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Hiring Of Hispanic Professors Lags In Florida


The enrollment of Hispanic students at Florida colleges and universities has ballooned spectacularly in recent years, prompting many Hispanic professors to question why their numbers aren’t growing at a corresponding pace.

Hispanic professors and administrators at Sunshine State institutions don’t necessarily agree why hiring hasn’t kept pace with the increase among the Hispanic student body, and they aren’t on the same page about how to address the situation.

Hispanic student attendance has increased at least 300 percent in the past 15 years at the University of Central Florida, the University of Florida, the University of South Florida and Florida Atlantic University, according to the state’s board of governors. Overall, Hispanic college attendance jumped 174 percent at Florida’s public universities from 1990 to 2005.

“I know so many Latino lawyers who would love to be law professors,” says Juan F. Perea, who became UF’s first Hispanic law professor in 1990. “It’s not a supply problem. Administrators always say, ‘This is a supply problem, it’s a supply problem!’ That’s nonsense.”

The U.S. Census Bureau put Florida’s Hispanic population at 3.3 million in 2004, an increase of almost 600,000 since 2000. Correspondingly, full-time freshmen enrollment at all Florida colleges increased 53 percent from 1996 to 2001, according the Pew Hispanic Center. That jump is the largest surge in Hispanic students experienced by any state.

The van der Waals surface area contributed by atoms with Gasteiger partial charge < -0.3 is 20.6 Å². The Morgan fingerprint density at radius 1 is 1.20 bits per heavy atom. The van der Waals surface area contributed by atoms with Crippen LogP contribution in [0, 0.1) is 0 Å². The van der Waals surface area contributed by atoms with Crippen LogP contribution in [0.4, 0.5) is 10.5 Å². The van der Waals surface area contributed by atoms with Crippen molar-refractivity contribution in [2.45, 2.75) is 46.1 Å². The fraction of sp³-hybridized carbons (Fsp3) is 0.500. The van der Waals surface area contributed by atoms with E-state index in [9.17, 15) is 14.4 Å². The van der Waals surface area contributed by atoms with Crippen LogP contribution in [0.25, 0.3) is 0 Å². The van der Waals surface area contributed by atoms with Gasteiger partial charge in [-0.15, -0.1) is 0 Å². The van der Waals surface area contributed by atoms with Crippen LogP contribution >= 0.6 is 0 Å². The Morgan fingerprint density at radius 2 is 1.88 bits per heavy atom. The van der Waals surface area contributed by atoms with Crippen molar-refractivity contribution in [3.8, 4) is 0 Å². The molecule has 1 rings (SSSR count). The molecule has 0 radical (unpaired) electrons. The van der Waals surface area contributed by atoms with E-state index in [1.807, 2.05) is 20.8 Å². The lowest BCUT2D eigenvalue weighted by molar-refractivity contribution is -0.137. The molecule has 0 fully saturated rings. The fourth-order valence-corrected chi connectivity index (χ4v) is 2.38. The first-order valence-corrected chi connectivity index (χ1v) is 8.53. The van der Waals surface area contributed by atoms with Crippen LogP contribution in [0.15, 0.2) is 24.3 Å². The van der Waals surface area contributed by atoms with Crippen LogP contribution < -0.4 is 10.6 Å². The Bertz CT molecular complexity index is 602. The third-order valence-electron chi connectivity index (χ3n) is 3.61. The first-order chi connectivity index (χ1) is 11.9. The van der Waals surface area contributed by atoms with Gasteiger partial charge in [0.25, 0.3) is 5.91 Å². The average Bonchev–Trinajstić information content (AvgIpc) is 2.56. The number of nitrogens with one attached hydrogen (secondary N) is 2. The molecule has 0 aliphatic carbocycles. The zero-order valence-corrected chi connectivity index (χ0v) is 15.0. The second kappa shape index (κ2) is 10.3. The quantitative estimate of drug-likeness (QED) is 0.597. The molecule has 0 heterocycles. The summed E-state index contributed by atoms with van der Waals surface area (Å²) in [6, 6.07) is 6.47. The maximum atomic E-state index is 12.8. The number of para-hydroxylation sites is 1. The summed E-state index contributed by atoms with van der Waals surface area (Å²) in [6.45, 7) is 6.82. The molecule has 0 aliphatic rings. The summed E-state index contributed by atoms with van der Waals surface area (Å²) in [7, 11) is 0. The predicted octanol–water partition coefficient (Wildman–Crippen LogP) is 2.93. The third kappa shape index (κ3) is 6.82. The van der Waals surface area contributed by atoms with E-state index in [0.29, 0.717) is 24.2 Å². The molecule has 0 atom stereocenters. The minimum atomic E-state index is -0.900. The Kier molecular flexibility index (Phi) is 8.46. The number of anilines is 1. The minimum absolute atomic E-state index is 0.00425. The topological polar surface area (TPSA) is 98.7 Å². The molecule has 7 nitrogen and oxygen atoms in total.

These statistics prompt Perea, part of a loose coalition of Hispanic professors around the state monitoring the situation, to question why only 3.8 percent of the full-time faculty at Florida’s flagship institution, UF, is Hispanic, considering its Hispanic student population stands at just under 5,500. This is despite having hired 60 full-time Hispanic professors between 2000 and 2005, bringing the total to 167.

Adrian Jones, UF’s assistant dean for diversity and community relations, says Hispanics, along with Black and American Indian faculty, are sorely under-represented on the campus.

“We at Florida are trying to attack from a number of different levels. We have a diverse group of faculty who are on our faculty search committee. We’re very sensitive to making sure that qualified candidates at least have an opportunity to interview,” Jones says. “There are legal restraints that prevent us from using race as a primary factory for hiring.”

As increasing numbers of Hispanic students arrive on campus, they are rarely being met by Hispanic professors, but the trend isn’t unique to Florida. Nationwide, the percentage of Hispanic faculty members at degree-granting institutions rose from 3 percent in 1995 to 4 percent in 2003, according to U.S. Department of Education statistics.

Hispanic students, who had comprised 8 percent of all college students in 1995, had jumped to 12 percent by 2003, according to data from the Department of Education’s National Center for Education Statistics.

— By Blair S. Walker


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